Calling All Adjuncts

by Tedra Osell on February 7, 2012

Sorry, this isn’t a job posting. Instead, it’s a request for adjuncts or recent adjuncts to add their salaries to a database, intended to “recognize the schools that are doing a great job . . . [and to] expose those schools that have chosen to ignore the basic human rights of their employees and shortchange their students and their communities by devaluing the very education they pretend to celebrate.”

Having worked, for precisely one semester, at an adjunct job that paid about $2k, if memory serves, along with other indignities, I totally endorse this project.



K 02.07.12 at 4:25 am

Here’s to hoping that transparency will serve to shame the offending institutions rather than just alerting the others to what they might get away with. The deeper problem, of course, is the (deliberate) oversupply of phds. Who are the worst offenders in terms of producing the greatest quantity of unemployable graduates? What we really need is an online database of useless degrees: Name, worthless degree, years on the dole, …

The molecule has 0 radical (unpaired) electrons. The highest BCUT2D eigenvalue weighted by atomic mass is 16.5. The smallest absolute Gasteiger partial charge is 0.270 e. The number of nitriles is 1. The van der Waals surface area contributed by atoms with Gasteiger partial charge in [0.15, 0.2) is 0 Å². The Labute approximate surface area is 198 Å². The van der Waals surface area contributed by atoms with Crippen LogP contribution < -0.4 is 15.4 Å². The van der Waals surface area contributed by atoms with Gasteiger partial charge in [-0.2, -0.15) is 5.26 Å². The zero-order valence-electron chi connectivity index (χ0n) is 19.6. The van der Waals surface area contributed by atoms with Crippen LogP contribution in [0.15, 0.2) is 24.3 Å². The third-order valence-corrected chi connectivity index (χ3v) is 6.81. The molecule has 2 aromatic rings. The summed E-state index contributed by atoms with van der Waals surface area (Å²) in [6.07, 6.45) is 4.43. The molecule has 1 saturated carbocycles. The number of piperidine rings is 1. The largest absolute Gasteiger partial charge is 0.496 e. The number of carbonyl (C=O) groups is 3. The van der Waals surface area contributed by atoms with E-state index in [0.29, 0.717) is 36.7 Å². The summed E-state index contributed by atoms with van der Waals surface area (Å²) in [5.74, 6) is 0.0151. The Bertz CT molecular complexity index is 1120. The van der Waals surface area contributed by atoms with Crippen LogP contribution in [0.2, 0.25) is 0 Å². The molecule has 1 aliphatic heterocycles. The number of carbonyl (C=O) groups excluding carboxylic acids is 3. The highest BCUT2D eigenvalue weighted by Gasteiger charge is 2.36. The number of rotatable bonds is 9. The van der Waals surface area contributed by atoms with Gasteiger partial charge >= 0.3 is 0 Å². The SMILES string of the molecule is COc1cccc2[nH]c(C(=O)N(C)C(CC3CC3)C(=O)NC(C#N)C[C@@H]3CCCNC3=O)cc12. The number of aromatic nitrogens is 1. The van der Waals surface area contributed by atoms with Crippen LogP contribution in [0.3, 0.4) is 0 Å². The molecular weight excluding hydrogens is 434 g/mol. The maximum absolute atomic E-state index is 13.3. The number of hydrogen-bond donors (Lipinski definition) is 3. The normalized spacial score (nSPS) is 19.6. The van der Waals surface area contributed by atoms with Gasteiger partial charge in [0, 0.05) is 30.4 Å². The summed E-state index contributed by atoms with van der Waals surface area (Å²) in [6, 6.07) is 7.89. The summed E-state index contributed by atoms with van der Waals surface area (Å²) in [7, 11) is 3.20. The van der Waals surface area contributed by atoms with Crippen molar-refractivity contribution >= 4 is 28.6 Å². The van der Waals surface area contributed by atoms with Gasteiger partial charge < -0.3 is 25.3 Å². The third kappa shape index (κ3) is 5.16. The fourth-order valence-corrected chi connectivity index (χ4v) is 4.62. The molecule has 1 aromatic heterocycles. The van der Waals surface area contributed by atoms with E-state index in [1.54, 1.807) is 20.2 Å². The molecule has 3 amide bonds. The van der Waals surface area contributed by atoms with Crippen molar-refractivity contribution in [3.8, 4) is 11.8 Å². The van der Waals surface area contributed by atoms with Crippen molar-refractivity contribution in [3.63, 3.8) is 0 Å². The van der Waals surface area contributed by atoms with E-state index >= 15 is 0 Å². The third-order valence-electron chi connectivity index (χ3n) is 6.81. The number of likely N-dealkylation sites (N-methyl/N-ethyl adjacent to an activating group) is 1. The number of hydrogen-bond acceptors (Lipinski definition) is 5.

Eli Rabett 02.07.12 at 8:59 am

The top quarter of schools produces about half the PhDs, the top half about three quarters across all fields. Want to reduce the number of graduates to a manageable number, close the University of California. Oh wait, we are doing that.


J. Otto Pohl 02.07.12 at 11:31 am

The $2000 was per a class per a semester right? So that is $16,000 a year for four classes. That is a lot more than I made at American University of Central Asia as an Associate Professor. But, it is less than I make as a lecturer at University of Ghana.


ben w 02.07.12 at 4:44 pm

Actually, 16,000/4 = 4,000.


Barry 02.07.12 at 5:06 pm

I think that he meant four classes per semester times two semesters a year.


Jake 02.07.12 at 5:08 pm

Are UC graduates more or less employable than Ph.D. students as a whole? The legal education field is infamous for having a small number of schools whose degree will get you a job and many more schools whose degree is largely useless.


J. Otto Pohl 02.07.12 at 5:10 pm